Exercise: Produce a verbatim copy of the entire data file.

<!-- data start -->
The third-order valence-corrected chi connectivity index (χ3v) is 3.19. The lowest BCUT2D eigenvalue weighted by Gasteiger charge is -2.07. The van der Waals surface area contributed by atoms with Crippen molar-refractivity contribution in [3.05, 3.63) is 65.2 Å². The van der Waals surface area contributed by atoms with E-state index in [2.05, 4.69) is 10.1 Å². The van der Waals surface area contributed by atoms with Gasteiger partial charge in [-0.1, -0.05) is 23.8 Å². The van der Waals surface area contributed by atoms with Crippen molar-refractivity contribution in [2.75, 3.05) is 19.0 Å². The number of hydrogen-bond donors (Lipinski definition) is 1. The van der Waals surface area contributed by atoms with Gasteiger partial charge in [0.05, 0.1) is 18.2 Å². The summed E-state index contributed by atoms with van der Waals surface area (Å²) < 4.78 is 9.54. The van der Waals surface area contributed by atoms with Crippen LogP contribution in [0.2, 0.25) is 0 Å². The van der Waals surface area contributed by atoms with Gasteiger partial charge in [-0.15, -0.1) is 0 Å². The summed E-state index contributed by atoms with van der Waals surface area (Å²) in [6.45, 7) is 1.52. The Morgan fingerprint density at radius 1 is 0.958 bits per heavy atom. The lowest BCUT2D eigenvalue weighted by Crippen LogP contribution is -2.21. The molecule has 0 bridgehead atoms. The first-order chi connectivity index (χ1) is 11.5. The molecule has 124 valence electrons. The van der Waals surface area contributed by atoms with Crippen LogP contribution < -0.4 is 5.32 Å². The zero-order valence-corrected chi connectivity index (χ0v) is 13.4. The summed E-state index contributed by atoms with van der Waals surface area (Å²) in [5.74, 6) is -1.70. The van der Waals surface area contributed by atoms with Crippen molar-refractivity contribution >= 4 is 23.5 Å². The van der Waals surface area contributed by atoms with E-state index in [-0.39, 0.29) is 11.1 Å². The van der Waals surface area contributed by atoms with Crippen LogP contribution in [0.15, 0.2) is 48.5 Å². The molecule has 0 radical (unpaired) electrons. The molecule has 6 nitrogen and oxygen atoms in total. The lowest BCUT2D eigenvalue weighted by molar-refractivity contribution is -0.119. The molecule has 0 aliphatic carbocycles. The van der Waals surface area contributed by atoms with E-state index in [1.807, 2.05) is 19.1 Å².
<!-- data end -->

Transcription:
The third-order valence-corrected chi connectivity index (χ3v) is 3.19. The lowest BCUT2D eigenvalue weighted by Gasteiger charge is -2.07. The van der Waals surface area contributed by atoms with Crippen molar-refractivity contribution in [3.05, 3.63) is 65.2 Å². The van der Waals surface area contributed by atoms with E-state index in [2.05, 4.69) is 10.1 Å². The van der Waals surface area contributed by atoms with Gasteiger partial charge in [-0.1, -0.05) is 23.8 Å². The van der Waals surface area contributed by atoms with Crippen molar-refractivity contribution in [2.75, 3.05) is 19.0 Å². The number of hydrogen-bond donors (Lipinski definition) is 1. The van der Waals surface area contributed by atoms with Gasteiger partial charge in [0.05, 0.1) is 18.2 Å². The summed E-state index contributed by atoms with van der Waals surface area (Å²) < 4.78 is 9.54. The van der Waals surface area contributed by atoms with Crippen LogP contribution in [0.2, 0.25) is 0 Å². The van der Waals surface area contributed by atoms with Gasteiger partial charge in [-0.15, -0.1) is 0 Å². The summed E-state index contributed by atoms with van der Waals surface area (Å²) in [6.45, 7) is 1.52. The Morgan fingerprint density at radius 1 is 0.958 bits per heavy atom. The lowest BCUT2D eigenvalue weighted by Crippen LogP contribution is -2.21. The molecule has 0 bridgehead atoms. The first-order chi connectivity index (χ1) is 11.5. The molecule has 124 valence electrons. The van der Waals surface area contributed by atoms with Crippen LogP contribution < -0.4 is 5.32 Å². The zero-order valence-corrected chi connectivity index (χ0v) is 13.4. The summed E-state index contributed by atoms with van der Waals surface area (Å²) in [5.74, 6) is -1.70. The van der Waals surface area contributed by atoms with Crippen molar-refractivity contribution >= 4 is 23.5 Å². The van der Waals surface area contributed by atoms with E-state index in [-0.39, 0.29) is 11.1 Å². The van der Waals surface area contributed by atoms with Crippen LogP contribution in [0.15, 0.2) is 48.5 Å². The molecule has 0 radical (unpaired) electrons. The molecule has 6 nitrogen and oxygen atoms in total. The lowest BCUT2D eigenvalue weighted by molar-refractivity contribution is -0.119. The molecule has 0 aliphatic carbocycles. The van der Waals surface area contributed by atoms with E-state index in [1.807, 2.05) is 19.1 Å².